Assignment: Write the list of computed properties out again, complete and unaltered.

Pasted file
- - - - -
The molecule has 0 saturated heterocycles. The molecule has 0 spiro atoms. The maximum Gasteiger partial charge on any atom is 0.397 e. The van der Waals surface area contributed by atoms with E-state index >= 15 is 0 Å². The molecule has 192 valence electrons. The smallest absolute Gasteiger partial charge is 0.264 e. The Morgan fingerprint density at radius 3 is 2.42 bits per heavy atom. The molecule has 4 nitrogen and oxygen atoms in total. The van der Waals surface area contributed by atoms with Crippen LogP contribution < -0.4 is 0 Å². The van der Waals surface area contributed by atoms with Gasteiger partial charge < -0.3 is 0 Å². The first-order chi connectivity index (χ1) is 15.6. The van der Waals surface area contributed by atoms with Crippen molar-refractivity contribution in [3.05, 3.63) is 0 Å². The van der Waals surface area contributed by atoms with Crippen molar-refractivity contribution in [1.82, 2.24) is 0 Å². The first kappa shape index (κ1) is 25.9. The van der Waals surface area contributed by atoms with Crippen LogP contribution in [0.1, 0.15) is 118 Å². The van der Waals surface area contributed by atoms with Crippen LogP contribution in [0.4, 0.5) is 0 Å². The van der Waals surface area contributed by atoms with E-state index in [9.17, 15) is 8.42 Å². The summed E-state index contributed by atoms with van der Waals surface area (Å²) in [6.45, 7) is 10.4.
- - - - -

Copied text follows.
The molecule has 0 saturated heterocycles. The molecule has 0 spiro atoms. The maximum Gasteiger partial charge on any atom is 0.397 e. The van der Waals surface area contributed by atoms with E-state index >= 15 is 0 Å². The molecule has 192 valence electrons. The smallest absolute Gasteiger partial charge is 0.264 e. The Morgan fingerprint density at radius 3 is 2.42 bits per heavy atom. The molecule has 4 nitrogen and oxygen atoms in total. The van der Waals surface area contributed by atoms with Crippen LogP contribution < -0.4 is 0 Å². The van der Waals surface area contributed by atoms with Gasteiger partial charge < -0.3 is 0 Å². The first-order chi connectivity index (χ1) is 15.6. The van der Waals surface area contributed by atoms with Crippen molar-refractivity contribution in [3.05, 3.63) is 0 Å². The van der Waals surface area contributed by atoms with Crippen molar-refractivity contribution in [1.82, 2.24) is 0 Å². The first kappa shape index (κ1) is 25.9. The van der Waals surface area contributed by atoms with Crippen LogP contribution in [0.1, 0.15) is 118 Å². The van der Waals surface area contributed by atoms with Crippen LogP contribution in [0.4, 0.5) is 0 Å². The van der Waals surface area contributed by atoms with E-state index in [9.17, 15) is 8.42 Å². The summed E-state index contributed by atoms with van der Waals surface area (Å²) in [6.45, 7) is 10.4.